The Importance of Water

In Vermont, we are lucky to have an abundance of fresh water sources. We’re perhaps most acutely aware of the importance of clean drinking water as temperatures rise and we welcome the sunny Summer weather. Having concluded our 12 month financial year just last month, I was about to begin reviewing our overall 2019 performance early last week when we learned about the City’s boil water advisory for parts of the South End neighborhood. Being without drinkable water for over 24 hours certainly posed a challenging situation to nearby residents, business owners, childcare providers and indeed to our store operations at the Co-op. Nothing is more fundamentally crucial to handling food than water – from preparing and cooking, to cleaning and storing, we simply cannot operate without clean water. Our decision on how to proceed in this situation ultimately came down to the safety and health of you, our Members, customers and staff. After swiftly and diligently assessing the situation, we decided to temporarily close the South End store until we could be certain the water was safe.

Fortunately, water quality test results received the next day showed no signs of contamination, and we were able to re-open on the Fourth of July. Since then, we have received many comments from Members and customers appreciating our decision to take such precautionary measures, while also being curious about what had happened behind the scenes. To offer some insight inside the inner workings of your Co-op at a challenging moment like this, I offer to you this recap.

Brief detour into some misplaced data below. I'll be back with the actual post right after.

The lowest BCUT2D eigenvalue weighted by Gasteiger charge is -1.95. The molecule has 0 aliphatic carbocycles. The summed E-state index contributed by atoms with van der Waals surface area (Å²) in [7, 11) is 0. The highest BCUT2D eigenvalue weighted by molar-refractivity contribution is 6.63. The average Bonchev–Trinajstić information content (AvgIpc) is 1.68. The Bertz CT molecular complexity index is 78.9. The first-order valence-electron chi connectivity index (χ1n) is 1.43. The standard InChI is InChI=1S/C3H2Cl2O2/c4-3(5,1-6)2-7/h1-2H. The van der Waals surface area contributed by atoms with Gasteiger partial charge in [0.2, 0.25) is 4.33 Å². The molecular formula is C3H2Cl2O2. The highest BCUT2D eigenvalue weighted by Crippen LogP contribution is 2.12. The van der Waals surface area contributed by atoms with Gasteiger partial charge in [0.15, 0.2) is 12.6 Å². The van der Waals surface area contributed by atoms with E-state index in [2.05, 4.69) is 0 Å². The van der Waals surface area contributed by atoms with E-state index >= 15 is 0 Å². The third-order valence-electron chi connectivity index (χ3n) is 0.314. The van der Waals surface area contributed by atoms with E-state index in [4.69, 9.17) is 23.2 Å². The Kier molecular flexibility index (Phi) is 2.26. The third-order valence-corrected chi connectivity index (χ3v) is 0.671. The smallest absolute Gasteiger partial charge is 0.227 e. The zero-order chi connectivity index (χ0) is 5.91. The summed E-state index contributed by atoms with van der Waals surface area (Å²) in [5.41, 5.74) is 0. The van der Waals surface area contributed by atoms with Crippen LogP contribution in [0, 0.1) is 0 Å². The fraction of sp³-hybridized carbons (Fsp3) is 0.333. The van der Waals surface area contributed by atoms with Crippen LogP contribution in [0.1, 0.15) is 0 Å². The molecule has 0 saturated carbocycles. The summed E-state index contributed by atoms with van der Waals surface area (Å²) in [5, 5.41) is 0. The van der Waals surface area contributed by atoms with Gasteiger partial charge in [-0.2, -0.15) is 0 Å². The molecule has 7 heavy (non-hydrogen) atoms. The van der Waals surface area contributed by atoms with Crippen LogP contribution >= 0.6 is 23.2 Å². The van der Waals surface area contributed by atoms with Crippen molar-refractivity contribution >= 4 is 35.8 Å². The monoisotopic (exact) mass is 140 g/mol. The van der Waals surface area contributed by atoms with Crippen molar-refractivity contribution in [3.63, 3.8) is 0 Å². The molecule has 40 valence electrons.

Tuesday, July 2

On that sunny morning, a Drinking Water Warning was issued by the City of Burlington resulting from what they referenced as an “unplanned depressurization” of their water system that occurred on the previous evening in the South End. The affected area was fairly significant, including all the areas running east-to-west from Shelburne Road to Oakledge Park, and north-to-south from roughly Flynn Ave where our South End store is located, down to the Queen City Park area. The Vermont Department of Health had simultaneously issued a “Boil Water Advisory” for this same area due to potential E. coli concerns.

  • 9:30am – A senior manager of Operations sees the Drinking Water Warning from the City’s Department of Public Works website and further looks to other sources for verification, scale and potential impact. As a result, it quickly became clear that the Co-op and broader South End community would be unable to have access to a reliable source of clean and potable water.
  • 9:50am – The senior manager discusses the situation with the South End store manager. They subsequently contact our Head of Operations to further discuss and assess the situation.
  • 10:30am – The Head of Operation contacts the General Manager (GM) to share their assessment and recommendation to close the South End store.